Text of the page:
The Triple Risk Model is a useful model to help understand how the risk factors for SIDS interact and may lead to an infant dying suddenly and unexpectedly. The Triple Risk Model poses that a vulnerable baby at a critical period in development, when exposed to an external stressor with which they are unable to cope, may die from SIDS.
Key points about the Triple Risk Theory are:
- The Triple Risk Model is a useful model to understand how the risk factors for SIDS interact and may lead to an infant dying suddenly and unexpectedly
- The Triple Risk Model poses that a vulnerable baby at a critical period in development, when exposed to an external stressor with which they are unable to cope, may die from SIDS
- No one risk factor in isolation is likely to be sufficient to cause death
- Providing the infant survives the first year of life, the risk factors may no longer be of any major significance
Ongoing research has contributed to the progress that has been made in recent years in understanding what happens when a baby dies suddenly and unexpectedly. As a result of this research, we have proactive steps in the form of public health Safe Sleeping Recommendations1,2,3 that parents and caregivers can take to help reduce their baby’s risk.
While awareness of Safe Sleeping recommendations has increased, sometimes parents don’t always understand why these recommendations are important to follow or how they make a difference.4,5 Many parents and grandparents have stated ‘I slept my babies on their tummies, and they were fine’ or ‘I smoked around my babies and they are all grown up and ok, and didn’t die of SIDS!’
Historical Development of the Triple Risk Model
In the 1950s an infant dying suddenly and unexpectedly from no known cause became accepted by the medical and scientific establishment. Two international conferences were organised in Seattle in 1963 and 1969 to address what was known about the aetiology of SIDS. A working definition of ‘sudden infant death syndrome’ was derived from the second of these conferences:
‘The sudden death of any infant or young child, which is unexpected by history, and in which a thorough post-mortem examination fails to demonstrate an adequate cause of death’.6
This definition was modified in 20047 to “the sudden unexpected death of an infant less than 1 year of age, with onset of the fatal episode apparently occurring during sleep, that remains unexplained after thorough investigation, including performance of a complete autopsy and review of circumstances of death and clinical history.”
A degree of diagnostic stability and focused research was achieved with this definition. During the last forty years, researchers in the fields of pathology, physiology, epidemiology, and health promotion have attempted to prove or disprove a plethora of hypotheses, and to answer key questions about developmental maturation and potential vulnerability.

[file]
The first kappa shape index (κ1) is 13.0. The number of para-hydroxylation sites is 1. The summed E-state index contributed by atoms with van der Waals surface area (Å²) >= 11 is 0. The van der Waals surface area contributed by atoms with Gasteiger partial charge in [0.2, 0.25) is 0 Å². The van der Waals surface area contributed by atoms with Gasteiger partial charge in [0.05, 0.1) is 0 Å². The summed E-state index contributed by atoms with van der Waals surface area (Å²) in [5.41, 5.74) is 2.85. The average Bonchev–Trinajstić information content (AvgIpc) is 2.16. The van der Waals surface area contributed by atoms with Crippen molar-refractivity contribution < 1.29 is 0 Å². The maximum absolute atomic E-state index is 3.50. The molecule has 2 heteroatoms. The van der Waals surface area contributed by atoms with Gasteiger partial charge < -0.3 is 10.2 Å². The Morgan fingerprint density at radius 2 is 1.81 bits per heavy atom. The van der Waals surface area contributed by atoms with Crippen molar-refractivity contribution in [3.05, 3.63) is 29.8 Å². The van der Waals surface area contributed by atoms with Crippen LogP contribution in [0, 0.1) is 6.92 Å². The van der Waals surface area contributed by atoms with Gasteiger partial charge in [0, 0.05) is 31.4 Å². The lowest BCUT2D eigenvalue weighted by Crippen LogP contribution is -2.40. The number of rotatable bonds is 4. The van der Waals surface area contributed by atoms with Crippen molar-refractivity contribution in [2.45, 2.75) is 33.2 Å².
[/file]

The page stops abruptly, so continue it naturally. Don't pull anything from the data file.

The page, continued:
Guntheroth and Spiers8 have documented the historical development of the Triple Risk Model or Triple Risk Hypothesis that underpins current understanding of the phenomenon of sudden infant death as outlined below.
Bergman 9 argued that SIDS did not depend on any ‘single characteristic that ordains an infant for death, but on an interaction of risk factors with variable probabilities’. Wedgwood 10 agreed, grouping risk factors into the first ‘triple risk hypothesis’ consisting of general vulnerability, age-specific risks and precipitating factors, while Raring 11 concluded that SIDS was a random process with multifactorial causation, based on a bell-shaped curve of age of death. In 1983 John Emery proposed the ‘inter-related causal spheres’ model to explain the interaction of factors that may predispose to sudden infant death.12,13 Ten years later in 1993, Rognum and Saugstad14 developed a ‘fatal triangle’ hypothesis, which included similar groupings to Wedgwood, but included mucosal immunity under a vulnerable developmental stage of the infant. These concepts have been advanced by the Triple Risk Model or Triple Risk Hypotheses in describing the sequence of events leading to the death of an infant, and provide the basis for our current understanding of the multifactorial mechanisms for sudden and unexpected infant death, including SIDS. A number of scientists have applied this model in their search for a cause(s) of SIDS.8,15
The Triple Risk Model
The Triple Risk Model illustrated in Figure 1 proposes that a sudden infant death only occurs if three conditions are present and occur at the same time. These conditions are: a vulnerable infant; a critical period of development; and exposure to a stressor with which the infant is unable to cope.8,13,15 Variations on this model have been posed by several authors, however, general vulnerability, age-specific risks and precipitating factors are common to the models recorded in the literature.8,16